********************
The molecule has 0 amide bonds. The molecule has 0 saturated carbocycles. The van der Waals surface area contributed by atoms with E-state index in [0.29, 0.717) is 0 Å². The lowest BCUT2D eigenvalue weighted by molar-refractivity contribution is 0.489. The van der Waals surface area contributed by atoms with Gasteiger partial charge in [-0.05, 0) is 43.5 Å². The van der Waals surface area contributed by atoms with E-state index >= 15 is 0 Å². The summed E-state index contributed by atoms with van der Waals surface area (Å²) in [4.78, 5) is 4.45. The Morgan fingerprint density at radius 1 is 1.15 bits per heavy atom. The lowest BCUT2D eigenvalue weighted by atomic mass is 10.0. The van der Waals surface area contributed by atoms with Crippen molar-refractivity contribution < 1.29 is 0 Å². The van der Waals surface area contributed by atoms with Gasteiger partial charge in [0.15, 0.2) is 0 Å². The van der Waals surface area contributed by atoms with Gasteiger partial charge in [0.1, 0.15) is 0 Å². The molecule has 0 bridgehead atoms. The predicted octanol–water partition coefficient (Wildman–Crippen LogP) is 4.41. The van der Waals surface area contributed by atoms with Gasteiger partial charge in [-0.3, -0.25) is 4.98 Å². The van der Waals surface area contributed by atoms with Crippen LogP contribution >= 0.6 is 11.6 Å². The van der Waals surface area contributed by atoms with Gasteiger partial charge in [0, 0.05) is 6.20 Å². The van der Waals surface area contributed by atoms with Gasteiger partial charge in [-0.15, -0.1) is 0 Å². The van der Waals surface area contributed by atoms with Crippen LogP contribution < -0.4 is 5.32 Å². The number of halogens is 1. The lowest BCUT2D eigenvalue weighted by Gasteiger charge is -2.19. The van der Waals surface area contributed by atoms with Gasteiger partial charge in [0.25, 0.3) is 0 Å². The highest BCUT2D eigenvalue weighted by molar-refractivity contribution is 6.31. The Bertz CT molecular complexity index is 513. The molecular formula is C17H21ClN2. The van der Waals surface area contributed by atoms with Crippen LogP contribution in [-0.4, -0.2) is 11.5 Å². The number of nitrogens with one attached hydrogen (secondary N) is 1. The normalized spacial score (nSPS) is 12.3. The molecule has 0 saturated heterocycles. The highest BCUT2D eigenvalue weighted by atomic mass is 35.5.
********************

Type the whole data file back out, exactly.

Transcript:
The molecule has 0 amide bonds. The molecule has 0 saturated carbocycles. The van der Waals surface area contributed by atoms with E-state index in [0.29, 0.717) is 0 Å². The lowest BCUT2D eigenvalue weighted by molar-refractivity contribution is 0.489. The van der Waals surface area contributed by atoms with Gasteiger partial charge in [-0.05, 0) is 43.5 Å². The van der Waals surface area contributed by atoms with E-state index >= 15 is 0 Å². The summed E-state index contributed by atoms with van der Waals surface area (Å²) in [4.78, 5) is 4.45. The Morgan fingerprint density at radius 1 is 1.15 bits per heavy atom. The lowest BCUT2D eigenvalue weighted by atomic mass is 10.0. The van der Waals surface area contributed by atoms with Crippen molar-refractivity contribution < 1.29 is 0 Å². The van der Waals surface area contributed by atoms with Gasteiger partial charge in [0.15, 0.2) is 0 Å². The van der Waals surface area contributed by atoms with Gasteiger partial charge in [0.1, 0.15) is 0 Å². The molecule has 0 bridgehead atoms. The predicted octanol–water partition coefficient (Wildman–Crippen LogP) is 4.41. The van der Waals surface area contributed by atoms with Gasteiger partial charge in [-0.3, -0.25) is 4.98 Å². The van der Waals surface area contributed by atoms with Crippen LogP contribution >= 0.6 is 11.6 Å². The van der Waals surface area contributed by atoms with Gasteiger partial charge in [0, 0.05) is 6.20 Å². The van der Waals surface area contributed by atoms with Gasteiger partial charge in [-0.15, -0.1) is 0 Å². The van der Waals surface area contributed by atoms with Crippen LogP contribution < -0.4 is 5.32 Å². The number of halogens is 1. The lowest BCUT2D eigenvalue weighted by Gasteiger charge is -2.19. The van der Waals surface area contributed by atoms with Gasteiger partial charge in [0.25, 0.3) is 0 Å². The highest BCUT2D eigenvalue weighted by molar-refractivity contribution is 6.31. The Bertz CT molecular complexity index is 513. The molecular formula is C17H21ClN2. The van der Waals surface area contributed by atoms with Crippen LogP contribution in [-0.4, -0.2) is 11.5 Å². The number of nitrogens with one attached hydrogen (secondary N) is 1. The normalized spacial score (nSPS) is 12.3. The molecule has 0 saturated heterocycles. The highest BCUT2D eigenvalue weighted by atomic mass is 35.5.